Tribune News Network
A group of Georgetown University in Qatar (GU-Q) students recently travelled to the Basque Country, an autonomous community in Spain, to study the causes of conflict and the complexity of resolution, as part of the award winning Zones of Conflict, Zones of Peace (ZCZP) programme the university offers to students of international affairs.
The trip was the capstone of a ZCZP three-credit course that examined the Spain–Euskadi Ta Askatasuna (ETA) conflict, an armed political struggle that began in 1959 between the government and the Basques, an indigenous ethnic group. They also studied peace-building strategies used to overcome 40 years of violence in the region.
“The objective was to offer students the two sides of the story, not as a way of justifying any or both of them, but as a way of understanding the challenge of peace-building that lies ahead for Basque society,” said Associate Professor of Government Sonia Alonso Sáenz de Oger.
The trip to Spain complements the history and theories learned in class, but they also have a real and personal impact on the students, says Naila Sherman, director of Student Life at GU-Q.
“I think the real value of these classes and trips is the way in which they bridge theory and practice, showing students that these are real people with real stories, and what they study actually matters outside of the classroom in the world.”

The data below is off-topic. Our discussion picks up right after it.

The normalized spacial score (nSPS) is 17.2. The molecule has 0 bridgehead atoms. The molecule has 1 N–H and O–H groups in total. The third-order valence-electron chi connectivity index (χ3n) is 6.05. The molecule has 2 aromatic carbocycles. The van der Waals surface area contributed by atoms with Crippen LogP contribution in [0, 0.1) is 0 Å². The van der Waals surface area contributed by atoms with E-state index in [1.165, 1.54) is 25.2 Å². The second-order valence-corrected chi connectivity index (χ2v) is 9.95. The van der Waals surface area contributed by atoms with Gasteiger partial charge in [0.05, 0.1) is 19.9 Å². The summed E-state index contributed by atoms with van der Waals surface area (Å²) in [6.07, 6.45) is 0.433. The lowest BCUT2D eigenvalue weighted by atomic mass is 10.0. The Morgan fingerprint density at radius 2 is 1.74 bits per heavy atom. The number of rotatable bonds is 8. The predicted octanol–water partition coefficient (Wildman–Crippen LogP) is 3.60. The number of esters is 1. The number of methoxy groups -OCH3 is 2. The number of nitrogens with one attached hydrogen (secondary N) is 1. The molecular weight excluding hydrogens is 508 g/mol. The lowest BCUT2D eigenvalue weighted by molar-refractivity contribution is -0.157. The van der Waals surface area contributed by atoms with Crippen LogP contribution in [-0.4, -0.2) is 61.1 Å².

The eight-day itinerary included visits to the Basque Museum and the Gernika Peace Museum, workshops and classes at the University of Deusto and a visit to a village to learn about Basque culture.
A total of 15 GU-Q students took part in the trip, hailing from Algeria, Bahrain, Egypt, France, India, Malaysia, Pakistan, Palestine, Qatar, Sudan, Somalia, Syria, Taiwan and the United States. “All of the people we met were fascinated by our diversity, which added to the discussions both in class and on the trip”, said participating student Salma Hassan (GU-Q ’20).
For Ayesha Iqbal (GU-Q ’22), the encounters are what made the trip so worthwhile.
She said, “To meet the victims and politicians who endured the conflict gave us new, more emotional, and in-depth insight into what navigating a conflict looks like and how difficult, but worthwhile, peace in a society is.”
Started in 2007, the ZCZP programme has taken Georgetown students to post conflict sites all around the world. Past trips have included visits to Cambodia, Israel-Palestine and Poland.
Tribune News Network